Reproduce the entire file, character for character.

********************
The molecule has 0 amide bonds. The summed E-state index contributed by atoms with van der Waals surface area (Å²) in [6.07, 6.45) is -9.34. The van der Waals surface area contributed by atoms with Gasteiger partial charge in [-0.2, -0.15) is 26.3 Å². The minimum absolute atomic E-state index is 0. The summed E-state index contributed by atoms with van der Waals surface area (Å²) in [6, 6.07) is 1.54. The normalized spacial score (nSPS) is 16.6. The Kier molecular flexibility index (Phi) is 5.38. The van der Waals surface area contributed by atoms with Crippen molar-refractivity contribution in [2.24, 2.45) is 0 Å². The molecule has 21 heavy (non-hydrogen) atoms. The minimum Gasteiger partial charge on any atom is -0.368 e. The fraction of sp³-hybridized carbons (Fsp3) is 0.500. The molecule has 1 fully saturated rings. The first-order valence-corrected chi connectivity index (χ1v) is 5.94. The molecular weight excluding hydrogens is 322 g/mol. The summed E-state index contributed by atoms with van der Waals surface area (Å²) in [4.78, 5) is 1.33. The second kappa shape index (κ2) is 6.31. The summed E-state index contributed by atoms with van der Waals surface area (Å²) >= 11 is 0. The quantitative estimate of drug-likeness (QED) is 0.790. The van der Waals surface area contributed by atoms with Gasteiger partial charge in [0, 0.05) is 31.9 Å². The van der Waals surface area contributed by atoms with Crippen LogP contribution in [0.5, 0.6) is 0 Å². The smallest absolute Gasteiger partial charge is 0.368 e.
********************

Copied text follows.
The molecule has 0 amide bonds. The summed E-state index contributed by atoms with van der Waals surface area (Å²) in [6.07, 6.45) is -9.34. The van der Waals surface area contributed by atoms with Gasteiger partial charge in [-0.2, -0.15) is 26.3 Å². The minimum absolute atomic E-state index is 0. The summed E-state index contributed by atoms with van der Waals surface area (Å²) in [6, 6.07) is 1.54. The normalized spacial score (nSPS) is 16.6. The Kier molecular flexibility index (Phi) is 5.38. The van der Waals surface area contributed by atoms with Crippen molar-refractivity contribution in [2.24, 2.45) is 0 Å². The molecule has 21 heavy (non-hydrogen) atoms. The minimum Gasteiger partial charge on any atom is -0.368 e. The fraction of sp³-hybridized carbons (Fsp3) is 0.500. The molecule has 1 fully saturated rings. The first-order valence-corrected chi connectivity index (χ1v) is 5.94. The molecular weight excluding hydrogens is 322 g/mol. The summed E-state index contributed by atoms with van der Waals surface area (Å²) in [4.78, 5) is 1.33. The second kappa shape index (κ2) is 6.31. The summed E-state index contributed by atoms with van der Waals surface area (Å²) >= 11 is 0. The quantitative estimate of drug-likeness (QED) is 0.790. The van der Waals surface area contributed by atoms with Gasteiger partial charge in [0, 0.05) is 31.9 Å². The van der Waals surface area contributed by atoms with Crippen LogP contribution in [0.5, 0.6) is 0 Å². The smallest absolute Gasteiger partial charge is 0.368 e.